Journalists attacked on Chechnya press tour: rights group

Grozny, the main city in Chechnya, is pictured on April 14, 2012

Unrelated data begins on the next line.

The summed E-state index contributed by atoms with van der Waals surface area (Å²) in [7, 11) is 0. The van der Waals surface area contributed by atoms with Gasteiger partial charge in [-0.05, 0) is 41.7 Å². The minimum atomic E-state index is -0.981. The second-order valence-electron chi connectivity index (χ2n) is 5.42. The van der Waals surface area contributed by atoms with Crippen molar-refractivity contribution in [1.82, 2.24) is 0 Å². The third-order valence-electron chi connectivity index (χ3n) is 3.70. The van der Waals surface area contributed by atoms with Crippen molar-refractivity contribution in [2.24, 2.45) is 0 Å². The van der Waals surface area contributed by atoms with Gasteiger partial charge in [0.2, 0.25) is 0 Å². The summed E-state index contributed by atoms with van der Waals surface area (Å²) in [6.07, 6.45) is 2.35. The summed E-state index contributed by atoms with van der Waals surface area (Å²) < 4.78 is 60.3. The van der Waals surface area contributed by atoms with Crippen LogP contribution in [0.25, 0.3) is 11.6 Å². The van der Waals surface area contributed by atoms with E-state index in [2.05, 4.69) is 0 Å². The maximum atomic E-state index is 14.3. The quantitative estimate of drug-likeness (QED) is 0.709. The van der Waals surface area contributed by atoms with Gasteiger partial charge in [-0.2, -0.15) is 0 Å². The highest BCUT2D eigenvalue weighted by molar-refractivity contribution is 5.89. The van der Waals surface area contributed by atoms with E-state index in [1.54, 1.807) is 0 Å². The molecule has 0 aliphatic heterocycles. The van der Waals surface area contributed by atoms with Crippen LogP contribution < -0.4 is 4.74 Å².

A group of journalists on a tour organised by human rights activists in Chechnya was attacked by masked men on Wednesday, activists said, with their minibus burned and two reporters hospitalised. Nine people, including five journalists, were en route to Grozny, the main city in Chechnya, when their bus was cut off by several cars, according to the Committee to Prevent Torture which oversees a group of rights activists in Chechnya called the Joint Mobile Group. "Men in masks pulled journalists and employees outside and beat them. They burned the bus," the group said on its Facebook page. "Journalists from Norway and Sweden, our lawyer and the bus driver were hospitalised with injuries," it added. The rest of the group were testifying to Ingushetia policemen. A lawyer for the Committee to Prevent Torture (formerly known as the Committee Against Torture) Dmitry Utukin, told AFP that the incident happened in Ingushetiya, close to the border with Chechnya, but was likely orchestrated by Chechens. "This would not be in the interest of the Ingushetiya side, this would be in the interest of the Chechen side," he told AFP, since Chechnya has paid "a lot of attention" to the work of the committee and journalists operating on its territory. "They have watched the group from the moment the journalists arrived," he said of the unofficial press tour organised to take reporters to victims of human rights abuses and relatives of kidnapped people. He said it was the first press tour that was not organised by Chechen government and focused on the dark sides of the region where strongman leader Ramzan Kadyrov has little tolerance for any dissent. Last year the Joint Mobile Group's office in Grozny was destroyed by masked men after it criticised Kadyrov's policy to burn down houses belonging to relatives of suspected Islamists. Kadyrov is accused by rights activists and political opposition of running the region as his personal fiefdom with a private army, with wide use of kidnapping and torture and little oversight from Moscow. This year he issued threats against Kremlin critics and independent journalists, calling them "a gang of jackals" and offering to put them in an asylum.